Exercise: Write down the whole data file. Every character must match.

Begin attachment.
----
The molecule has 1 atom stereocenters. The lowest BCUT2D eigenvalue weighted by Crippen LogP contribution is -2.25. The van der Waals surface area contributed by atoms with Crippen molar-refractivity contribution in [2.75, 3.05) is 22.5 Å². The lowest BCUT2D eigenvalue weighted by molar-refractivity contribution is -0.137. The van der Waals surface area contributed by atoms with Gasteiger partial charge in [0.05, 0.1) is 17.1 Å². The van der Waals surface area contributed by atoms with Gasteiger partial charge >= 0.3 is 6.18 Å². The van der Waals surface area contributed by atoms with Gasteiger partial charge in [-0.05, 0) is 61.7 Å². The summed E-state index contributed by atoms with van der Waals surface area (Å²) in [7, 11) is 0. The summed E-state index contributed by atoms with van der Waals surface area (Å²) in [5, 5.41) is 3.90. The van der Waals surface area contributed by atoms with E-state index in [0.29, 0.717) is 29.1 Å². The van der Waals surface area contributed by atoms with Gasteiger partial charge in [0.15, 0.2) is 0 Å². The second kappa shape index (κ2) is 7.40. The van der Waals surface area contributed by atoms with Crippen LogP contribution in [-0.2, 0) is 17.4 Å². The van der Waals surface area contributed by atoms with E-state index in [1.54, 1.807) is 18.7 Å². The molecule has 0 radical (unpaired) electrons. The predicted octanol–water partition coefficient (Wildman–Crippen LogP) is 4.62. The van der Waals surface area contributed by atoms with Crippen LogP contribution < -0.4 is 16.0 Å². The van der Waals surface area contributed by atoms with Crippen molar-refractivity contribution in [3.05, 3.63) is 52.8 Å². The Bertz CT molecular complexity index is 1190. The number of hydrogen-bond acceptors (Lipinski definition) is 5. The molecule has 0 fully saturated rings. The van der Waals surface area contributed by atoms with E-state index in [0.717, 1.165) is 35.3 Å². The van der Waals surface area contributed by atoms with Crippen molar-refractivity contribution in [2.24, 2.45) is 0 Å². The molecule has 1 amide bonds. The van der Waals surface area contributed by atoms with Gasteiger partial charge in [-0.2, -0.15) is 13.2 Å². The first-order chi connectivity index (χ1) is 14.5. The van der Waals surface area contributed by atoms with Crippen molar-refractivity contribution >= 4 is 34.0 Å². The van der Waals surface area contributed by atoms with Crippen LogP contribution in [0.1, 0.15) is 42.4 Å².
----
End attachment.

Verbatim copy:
The molecule has 1 atom stereocenters. The lowest BCUT2D eigenvalue weighted by Crippen LogP contribution is -2.25. The van der Waals surface area contributed by atoms with Crippen molar-refractivity contribution in [2.75, 3.05) is 22.5 Å². The lowest BCUT2D eigenvalue weighted by molar-refractivity contribution is -0.137. The van der Waals surface area contributed by atoms with Gasteiger partial charge in [0.05, 0.1) is 17.1 Å². The van der Waals surface area contributed by atoms with Gasteiger partial charge >= 0.3 is 6.18 Å². The van der Waals surface area contributed by atoms with Gasteiger partial charge in [-0.05, 0) is 61.7 Å². The summed E-state index contributed by atoms with van der Waals surface area (Å²) in [7, 11) is 0. The summed E-state index contributed by atoms with van der Waals surface area (Å²) in [5, 5.41) is 3.90. The van der Waals surface area contributed by atoms with E-state index in [0.29, 0.717) is 29.1 Å². The van der Waals surface area contributed by atoms with Gasteiger partial charge in [0.15, 0.2) is 0 Å². The second kappa shape index (κ2) is 7.40. The van der Waals surface area contributed by atoms with Crippen LogP contribution in [-0.2, 0) is 17.4 Å². The van der Waals surface area contributed by atoms with E-state index in [1.54, 1.807) is 18.7 Å². The molecule has 0 radical (unpaired) electrons. The predicted octanol–water partition coefficient (Wildman–Crippen LogP) is 4.62. The van der Waals surface area contributed by atoms with Crippen LogP contribution < -0.4 is 16.0 Å². The van der Waals surface area contributed by atoms with Crippen molar-refractivity contribution in [3.05, 3.63) is 52.8 Å². The Bertz CT molecular complexity index is 1190. The number of hydrogen-bond acceptors (Lipinski definition) is 5. The molecule has 0 fully saturated rings. The van der Waals surface area contributed by atoms with E-state index in [0.717, 1.165) is 35.3 Å². The van der Waals surface area contributed by atoms with Crippen molar-refractivity contribution in [2.24, 2.45) is 0 Å². The molecule has 1 amide bonds. The van der Waals surface area contributed by atoms with Gasteiger partial charge in [-0.2, -0.15) is 13.2 Å². The first-order chi connectivity index (χ1) is 14.5. The van der Waals surface area contributed by atoms with Crippen molar-refractivity contribution >= 4 is 34.0 Å². The van der Waals surface area contributed by atoms with Crippen LogP contribution in [0.1, 0.15) is 42.4 Å².